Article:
Research Spotlight: Ashton Dalton's Exploration of Optimal Cryoprotectants for Vitrified Bovine Oocytes

February 26, 2024

Ashton Dalton, a senior double majoring in Animal Sciences and Religious Studies, was given the opportunity to represent LSU Undergraduate Research at the International Embryo Technology Society’s 50th annual conference in Denver, Colorado and LSU Discover Day 2024 for his involvement in the research project: The influence of different cryoprotectants on mitochondrial function in vitrified bovine oocytes.

Dalton's project sought to investigate the efficacy of using two distinct cryoprotectants for bovine oocytes in vitrification, aiming to identify the optimal solution with the least amount of cell damage. The human field commonly employs a combination of propylene glycol (PG) and ethylene glycol (EG), and the cattle industry commonly uses a combination of dimethyl sulfoxide (DMSO) and EG, so the researchers wanted to study whether a PG and EG combination would be more beneficial when used with cattle.

Ashton Dalton standing in front of research poster

Dalton had the opportunity to represent LSU Undergraduate Research at LSU Discover Day 2024.

For cryopreservation, the options include employing a gradual freezing method or opting for vitrification. Vitrification is a rapid freezing technique where the oocyte is swiftly immersed in liquid nitrogen. The objective is to achieve a glass-like structure without the formation of ice crystals, ensuring minimal cellular damage.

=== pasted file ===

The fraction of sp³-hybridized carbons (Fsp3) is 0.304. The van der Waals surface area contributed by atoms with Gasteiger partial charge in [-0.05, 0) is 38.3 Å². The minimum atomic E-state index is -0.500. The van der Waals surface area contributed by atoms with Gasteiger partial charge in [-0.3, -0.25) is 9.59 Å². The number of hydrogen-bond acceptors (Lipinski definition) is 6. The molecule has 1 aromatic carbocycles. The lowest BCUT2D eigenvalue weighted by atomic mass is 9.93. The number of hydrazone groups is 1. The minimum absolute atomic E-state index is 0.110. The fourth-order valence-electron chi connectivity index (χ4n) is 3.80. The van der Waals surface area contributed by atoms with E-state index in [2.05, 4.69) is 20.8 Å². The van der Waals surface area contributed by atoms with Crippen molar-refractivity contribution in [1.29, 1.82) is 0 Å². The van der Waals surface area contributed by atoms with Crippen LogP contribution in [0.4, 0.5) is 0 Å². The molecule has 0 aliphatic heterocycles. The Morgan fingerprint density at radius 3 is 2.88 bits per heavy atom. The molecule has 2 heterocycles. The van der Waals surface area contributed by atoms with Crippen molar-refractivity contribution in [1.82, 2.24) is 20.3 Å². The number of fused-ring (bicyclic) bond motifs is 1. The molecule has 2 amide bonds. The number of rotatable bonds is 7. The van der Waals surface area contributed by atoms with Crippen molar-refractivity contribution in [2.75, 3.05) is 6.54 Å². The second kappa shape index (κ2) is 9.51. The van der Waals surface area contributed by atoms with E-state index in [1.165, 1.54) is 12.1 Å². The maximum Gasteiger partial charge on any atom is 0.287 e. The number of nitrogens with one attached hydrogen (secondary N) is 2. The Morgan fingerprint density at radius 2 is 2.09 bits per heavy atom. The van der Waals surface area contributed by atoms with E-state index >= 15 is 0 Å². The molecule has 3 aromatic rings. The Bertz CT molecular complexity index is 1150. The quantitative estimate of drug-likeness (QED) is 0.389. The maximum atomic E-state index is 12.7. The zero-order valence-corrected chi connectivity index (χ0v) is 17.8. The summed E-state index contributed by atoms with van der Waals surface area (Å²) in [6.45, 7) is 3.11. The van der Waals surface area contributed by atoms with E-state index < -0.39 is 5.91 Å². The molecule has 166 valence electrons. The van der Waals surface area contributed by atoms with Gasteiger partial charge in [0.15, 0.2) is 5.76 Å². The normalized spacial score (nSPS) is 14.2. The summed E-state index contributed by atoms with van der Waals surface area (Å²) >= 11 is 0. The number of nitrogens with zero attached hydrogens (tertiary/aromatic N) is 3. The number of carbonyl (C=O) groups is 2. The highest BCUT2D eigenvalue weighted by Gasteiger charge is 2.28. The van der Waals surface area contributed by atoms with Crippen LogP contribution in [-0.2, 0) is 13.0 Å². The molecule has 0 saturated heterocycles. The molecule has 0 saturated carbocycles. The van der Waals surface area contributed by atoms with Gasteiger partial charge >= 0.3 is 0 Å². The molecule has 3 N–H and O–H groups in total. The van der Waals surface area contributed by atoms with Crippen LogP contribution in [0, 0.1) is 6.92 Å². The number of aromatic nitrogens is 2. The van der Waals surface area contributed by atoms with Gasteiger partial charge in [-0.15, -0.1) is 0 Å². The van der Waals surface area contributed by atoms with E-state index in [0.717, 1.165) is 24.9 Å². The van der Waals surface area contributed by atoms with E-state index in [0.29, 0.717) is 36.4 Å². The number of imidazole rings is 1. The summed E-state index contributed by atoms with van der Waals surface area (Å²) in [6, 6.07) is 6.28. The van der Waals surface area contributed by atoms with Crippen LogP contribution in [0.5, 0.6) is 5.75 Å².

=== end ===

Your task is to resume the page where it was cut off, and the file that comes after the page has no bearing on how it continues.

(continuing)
Continuing to cryopreserve oocytes is significant, particularly in scenarios where transporting the live animal is impractical. For instance, if a highly productive cow in Louisiana needs to be relocated to Canada, cryopreserving and transferring oocytes becomes a more feasible and environmentally friendly alternative than transporting the entire animal by air. Proper cryopreservation not only saves resources but also proves to be a cost-effective and sustainable approach.

The research team received about 300 oocytes from Desoto Bioscience and categorized them based on the cryoprotectant being tested. Their primary assessments focused on mitochondrial function, investigating how it varies with different cryoprotectants. Using a reactive oxygen species (ROS) stain and a JC-1 stain, which highlights membrane permeability, the researchers analyzed the results.

Ashton Dalton standing with his research award

Dalton's research efforts were honored at the International Embryo Technology Society’s 50th annual conference in Denver, Colorado.

The JC-1 stain revealed that DMSO exhibited higher cell permeability, while the ROS stain indicated lower levels of free radicals in cells treated with DMSO. The analysis led to the conclusion that the combination of DMSO and EG proved to be the superior choice of cryoprotectant for vitrified bovine oocytes in the study.

Other researchers involved in this project are:
PI: Dr. Kenneth Bondioli,
PhD Candidate: Emily Girka,
Masters Candidate: Ashlyn Brewer,